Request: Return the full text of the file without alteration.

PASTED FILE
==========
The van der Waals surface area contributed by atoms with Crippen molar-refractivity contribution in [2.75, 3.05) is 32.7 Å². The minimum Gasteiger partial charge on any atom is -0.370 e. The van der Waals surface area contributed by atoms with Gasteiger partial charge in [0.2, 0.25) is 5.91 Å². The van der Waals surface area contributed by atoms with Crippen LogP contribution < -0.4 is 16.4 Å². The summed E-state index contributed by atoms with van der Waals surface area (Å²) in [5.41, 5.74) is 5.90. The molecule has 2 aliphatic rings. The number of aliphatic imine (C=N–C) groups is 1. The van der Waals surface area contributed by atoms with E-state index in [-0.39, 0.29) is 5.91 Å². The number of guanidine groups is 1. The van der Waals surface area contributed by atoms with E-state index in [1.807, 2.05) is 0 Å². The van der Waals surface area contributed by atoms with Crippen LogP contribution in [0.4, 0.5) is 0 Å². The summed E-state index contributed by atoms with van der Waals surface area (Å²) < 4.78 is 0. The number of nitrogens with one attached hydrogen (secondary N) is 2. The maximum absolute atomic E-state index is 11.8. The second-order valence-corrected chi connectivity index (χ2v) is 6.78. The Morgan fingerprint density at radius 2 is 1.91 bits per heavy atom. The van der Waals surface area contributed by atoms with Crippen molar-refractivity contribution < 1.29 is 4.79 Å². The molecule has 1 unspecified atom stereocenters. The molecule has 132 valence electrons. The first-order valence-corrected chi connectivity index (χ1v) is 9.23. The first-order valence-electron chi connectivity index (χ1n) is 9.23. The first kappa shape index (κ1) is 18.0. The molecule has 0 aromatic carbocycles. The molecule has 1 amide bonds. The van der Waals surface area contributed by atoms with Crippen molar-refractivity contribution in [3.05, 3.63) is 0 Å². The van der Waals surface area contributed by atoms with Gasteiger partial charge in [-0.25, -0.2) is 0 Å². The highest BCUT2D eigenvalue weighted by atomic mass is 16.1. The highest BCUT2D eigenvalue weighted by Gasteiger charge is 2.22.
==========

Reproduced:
The van der Waals surface area contributed by atoms with Crippen molar-refractivity contribution in [2.75, 3.05) is 32.7 Å². The minimum Gasteiger partial charge on any atom is -0.370 e. The van der Waals surface area contributed by atoms with Gasteiger partial charge in [0.2, 0.25) is 5.91 Å². The van der Waals surface area contributed by atoms with Crippen LogP contribution < -0.4 is 16.4 Å². The summed E-state index contributed by atoms with van der Waals surface area (Å²) in [5.41, 5.74) is 5.90. The molecule has 2 aliphatic rings. The number of aliphatic imine (C=N–C) groups is 1. The van der Waals surface area contributed by atoms with E-state index in [-0.39, 0.29) is 5.91 Å². The number of guanidine groups is 1. The van der Waals surface area contributed by atoms with E-state index in [1.807, 2.05) is 0 Å². The van der Waals surface area contributed by atoms with Crippen LogP contribution in [0.4, 0.5) is 0 Å². The summed E-state index contributed by atoms with van der Waals surface area (Å²) < 4.78 is 0. The number of nitrogens with one attached hydrogen (secondary N) is 2. The maximum absolute atomic E-state index is 11.8. The second-order valence-corrected chi connectivity index (χ2v) is 6.78. The Morgan fingerprint density at radius 2 is 1.91 bits per heavy atom. The van der Waals surface area contributed by atoms with Crippen molar-refractivity contribution < 1.29 is 4.79 Å². The molecule has 1 unspecified atom stereocenters. The molecule has 132 valence electrons. The first-order valence-corrected chi connectivity index (χ1v) is 9.23. The first-order valence-electron chi connectivity index (χ1n) is 9.23. The first kappa shape index (κ1) is 18.0. The molecule has 0 aromatic carbocycles. The molecule has 1 amide bonds. The van der Waals surface area contributed by atoms with Crippen molar-refractivity contribution in [3.05, 3.63) is 0 Å². The van der Waals surface area contributed by atoms with Gasteiger partial charge in [-0.25, -0.2) is 0 Å². The highest BCUT2D eigenvalue weighted by atomic mass is 16.1. The highest BCUT2D eigenvalue weighted by Gasteiger charge is 2.22.